>>>> have done wrong.)
>>>> As I don't see the point in hosting my own infrastructure to publish
>>>> them (after all I assume that once I'm past the inevitable bugs an
>>>> shortcomings those will not see frequent updates by nature), I'd prefer
>>>> if those would eventually go into the CHICKEN projects repository.
>>>> (Where I only have r/o access so far.)
>>>> ---
>>>> While preparing I learned something I want to share.  CHICKEN is always
>>>> good for a surprise.  And I'm astonished to say the least.  Something is
>>>> strange here.
>>>> 1)  Intuitively I'd assume that conserving space to reduce the load on
>>>> the garbage collector should pay off.  Even for CHCIKEN, which is
>>>> supposed to be highly effective on temporary allocations.  The numbers
>>>> (included in "numbers.txt" in the tarball, though those should probably
>>>> not make it into svn) did prove me wrong.  The version specialized to
>>>> fixnum keys is roughly 4x slower when running allocation free (thus
>>>> loading the mutation stack) than the pure version.  The same I found to
>>>> be true for mutating versions having string-keys.
>>>> 2) I never had the idea to actually use LLRB trees as a *replacement*
>>>> for hash tables.  After all LLRB maintains an order relation and is
>>>> according to theories and urban legends *supposed* to be slower.  See
>>>> yourself: in the fixnum case, llrb is almost twice as fast as the
>>>> corresponding hash table.  (1M inserts in 90 seconds for Hashtable vs.
>>>> 46 seconds for LLRB; References are even faster 1M refs in 19sec. vs.
>>>> 10sec. for LLRB.)
>>>> I'm astonished.
>>>> Even the LLRB build using generic = and < is almost a fast and much
>>>> faster than Hashtables.
>>>> 3)  Things become slightly more confusing when taking symbols as key.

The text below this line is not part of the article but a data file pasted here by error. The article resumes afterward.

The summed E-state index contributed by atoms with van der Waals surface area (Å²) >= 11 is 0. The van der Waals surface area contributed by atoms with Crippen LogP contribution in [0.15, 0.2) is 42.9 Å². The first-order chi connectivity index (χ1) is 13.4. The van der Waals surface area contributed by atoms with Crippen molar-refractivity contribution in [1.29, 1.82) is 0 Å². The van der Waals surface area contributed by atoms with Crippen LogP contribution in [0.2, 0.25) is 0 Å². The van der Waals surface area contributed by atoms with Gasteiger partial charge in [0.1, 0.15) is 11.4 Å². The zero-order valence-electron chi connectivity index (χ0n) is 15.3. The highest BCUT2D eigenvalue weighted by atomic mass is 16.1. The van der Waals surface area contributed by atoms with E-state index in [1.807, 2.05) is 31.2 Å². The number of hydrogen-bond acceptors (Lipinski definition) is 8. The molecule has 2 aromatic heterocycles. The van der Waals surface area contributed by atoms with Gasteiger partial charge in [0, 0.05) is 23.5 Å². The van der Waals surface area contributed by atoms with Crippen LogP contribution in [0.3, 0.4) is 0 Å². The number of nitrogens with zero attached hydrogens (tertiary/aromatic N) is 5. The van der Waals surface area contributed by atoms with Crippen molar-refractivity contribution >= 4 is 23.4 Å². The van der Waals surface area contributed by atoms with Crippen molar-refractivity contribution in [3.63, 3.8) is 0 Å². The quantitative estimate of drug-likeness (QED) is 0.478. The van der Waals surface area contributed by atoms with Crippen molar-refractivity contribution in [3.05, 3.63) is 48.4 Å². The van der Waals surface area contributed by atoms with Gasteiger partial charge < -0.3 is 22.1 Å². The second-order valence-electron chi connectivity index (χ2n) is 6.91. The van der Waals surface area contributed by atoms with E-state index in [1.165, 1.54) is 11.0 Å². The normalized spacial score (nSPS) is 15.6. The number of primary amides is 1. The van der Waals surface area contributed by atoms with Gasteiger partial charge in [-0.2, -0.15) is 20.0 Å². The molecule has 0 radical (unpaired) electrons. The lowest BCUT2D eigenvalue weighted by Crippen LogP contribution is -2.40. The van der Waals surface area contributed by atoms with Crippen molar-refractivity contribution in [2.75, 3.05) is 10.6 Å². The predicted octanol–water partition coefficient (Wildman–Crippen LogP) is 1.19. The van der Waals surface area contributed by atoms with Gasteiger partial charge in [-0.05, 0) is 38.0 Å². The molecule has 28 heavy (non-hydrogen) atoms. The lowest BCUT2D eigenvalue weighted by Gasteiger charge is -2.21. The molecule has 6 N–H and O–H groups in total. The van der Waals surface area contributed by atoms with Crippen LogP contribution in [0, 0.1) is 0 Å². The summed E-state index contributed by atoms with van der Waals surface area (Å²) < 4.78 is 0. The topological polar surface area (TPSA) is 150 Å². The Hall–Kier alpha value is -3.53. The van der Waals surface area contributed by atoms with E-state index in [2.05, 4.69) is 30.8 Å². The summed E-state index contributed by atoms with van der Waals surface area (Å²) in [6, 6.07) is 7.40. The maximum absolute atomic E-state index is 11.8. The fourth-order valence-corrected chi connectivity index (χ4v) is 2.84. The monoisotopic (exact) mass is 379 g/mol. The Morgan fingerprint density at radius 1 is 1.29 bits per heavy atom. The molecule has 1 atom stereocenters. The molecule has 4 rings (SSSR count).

>>>> For those hash tables appear about 30% faster than LLRB on inserts
>>>> and about 5% faster on referencing.  (However randomization, which is
>>>> commented out in the attached source was still active during the test.
>>>> Maybe there's something hidden.)
>>>> From memory: before I tested with smaller numbers of keys, which
>>>> resulted in the opposite finding: LLRB was found relative faster for
>>>> smaller numbers of keys.  After all it's O(log n), thus this is expected.
>>>> 4) string->symbol puts #3 upside down:
>>>> string->symbol 1000000 calls in 111935.0 ms
>>>> caching the result in a LLRB-string tree naturally adds overhead on the
>>>> first call: str2sym 1000000 refs in 185748.0ms – almost twice.
>>>> Wait, what? *Almost* twice?  How comes?  Should have been around 230%
>>>> according to #3.
>>>> But on the second call string->symbol still takes those 112403.0ms,
>>>> while the LLRB-cached version needs only 16321.0ms.
>>>> I guess something is wrong in string->symbol.  So far I've been unable
>>>> to spot it.
>>>> But who would have predicted that a balanced tree could be sorta faster
>>>> than a hash table?  Me not.
>>>> Have a nice day!
>>>> /Jörg
>>>> PS: there's a tblbench.scm in the tarball as well, which produced those
>>>> numbers.  After all that's kind of a benchmark and if there's something
>>>> lying to me, then it's probably benchmark.
>>>> <llrb.tar.gz>_______________________________________________
>>>> Chicken-users mailing list
>>>> address@hidden